The Congo Basin

The Congo basin is the second largest rainforest in the world, holding up to 400 tonnes of carbon per acre.

Here at Cool Earth, we’re committed to working with communities in Africa, in the Democratic Republic of the Congo to keep carbon locked in.

Deforestation has become a major issue for the rainforests of Western and Central Africa; driven by subsistence agriculture, firewood clearance and urban expansion alongside mining and industrial logging. Forests have been transformed at unprecedented rates into grasslands and savannas, fragmenting habitats and endangering species.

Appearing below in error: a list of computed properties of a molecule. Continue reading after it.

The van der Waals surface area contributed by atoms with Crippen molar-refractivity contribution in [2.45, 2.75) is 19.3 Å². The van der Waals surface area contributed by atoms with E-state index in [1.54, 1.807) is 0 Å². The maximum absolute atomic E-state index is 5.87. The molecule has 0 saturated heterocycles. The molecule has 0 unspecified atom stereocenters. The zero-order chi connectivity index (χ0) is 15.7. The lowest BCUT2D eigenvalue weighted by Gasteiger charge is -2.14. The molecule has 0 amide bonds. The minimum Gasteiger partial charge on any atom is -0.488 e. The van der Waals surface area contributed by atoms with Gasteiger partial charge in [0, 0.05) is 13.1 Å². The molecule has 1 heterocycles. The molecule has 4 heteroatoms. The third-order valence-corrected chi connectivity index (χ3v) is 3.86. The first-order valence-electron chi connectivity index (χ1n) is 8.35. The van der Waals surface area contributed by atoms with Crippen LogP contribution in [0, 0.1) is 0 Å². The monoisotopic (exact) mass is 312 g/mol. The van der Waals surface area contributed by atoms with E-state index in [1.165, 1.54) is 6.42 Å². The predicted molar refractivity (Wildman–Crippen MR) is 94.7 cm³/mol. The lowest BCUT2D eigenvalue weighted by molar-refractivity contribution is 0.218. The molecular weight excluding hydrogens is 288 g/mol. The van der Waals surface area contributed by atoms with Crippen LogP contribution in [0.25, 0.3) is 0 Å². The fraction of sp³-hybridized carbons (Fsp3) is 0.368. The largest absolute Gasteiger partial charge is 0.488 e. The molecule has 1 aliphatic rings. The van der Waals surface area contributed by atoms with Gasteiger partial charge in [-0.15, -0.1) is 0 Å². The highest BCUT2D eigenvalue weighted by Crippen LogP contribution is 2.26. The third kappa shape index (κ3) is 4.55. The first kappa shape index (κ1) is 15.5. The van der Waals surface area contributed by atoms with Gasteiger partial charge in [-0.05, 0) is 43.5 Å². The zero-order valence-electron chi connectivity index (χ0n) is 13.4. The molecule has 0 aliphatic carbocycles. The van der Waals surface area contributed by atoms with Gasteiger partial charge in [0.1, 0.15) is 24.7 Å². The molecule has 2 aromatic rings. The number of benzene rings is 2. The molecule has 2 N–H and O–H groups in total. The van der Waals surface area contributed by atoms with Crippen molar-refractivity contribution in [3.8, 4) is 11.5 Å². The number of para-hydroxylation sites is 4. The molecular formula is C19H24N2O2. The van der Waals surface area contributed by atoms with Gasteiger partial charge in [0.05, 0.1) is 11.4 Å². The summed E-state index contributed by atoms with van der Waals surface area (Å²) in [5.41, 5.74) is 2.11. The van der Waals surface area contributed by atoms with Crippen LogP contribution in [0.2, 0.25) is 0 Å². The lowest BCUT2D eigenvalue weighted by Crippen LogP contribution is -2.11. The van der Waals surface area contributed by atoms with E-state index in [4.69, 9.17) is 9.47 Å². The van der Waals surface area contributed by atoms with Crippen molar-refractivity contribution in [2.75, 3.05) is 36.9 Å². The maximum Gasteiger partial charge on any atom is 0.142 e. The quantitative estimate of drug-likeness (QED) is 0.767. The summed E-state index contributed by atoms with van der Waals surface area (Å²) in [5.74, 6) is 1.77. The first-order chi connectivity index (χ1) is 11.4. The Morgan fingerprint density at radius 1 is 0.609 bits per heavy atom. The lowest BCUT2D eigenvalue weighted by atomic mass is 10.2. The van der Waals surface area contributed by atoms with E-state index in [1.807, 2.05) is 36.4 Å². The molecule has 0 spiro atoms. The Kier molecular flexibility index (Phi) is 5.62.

Habitat fragmentation, which pushes animals out of their natural home ranges, and disrupts their migrations, is being linked to an increased the risk of disease. For example, fruit bats carrying the Ebola virus were pushed closer to human settlements and are considered to have contributed to the spread of the virus.

The loss these forests is also costing us a vital tool in the battle against climate change. The Congo Basin is a large carbon sink, thought to hold around 27 billion tonnes of carbon. Without these rainforests, we could see even further increases in global temperatures.

The village of Lubutu DRC, surrounded by forest and a mountain looms in the background

These forests need protecting and fast.

We’re working with the communities of the Congo to change this; helping them fight back against deforestation and keep their forests standing. Putting Africa back on the rainforest conservation map.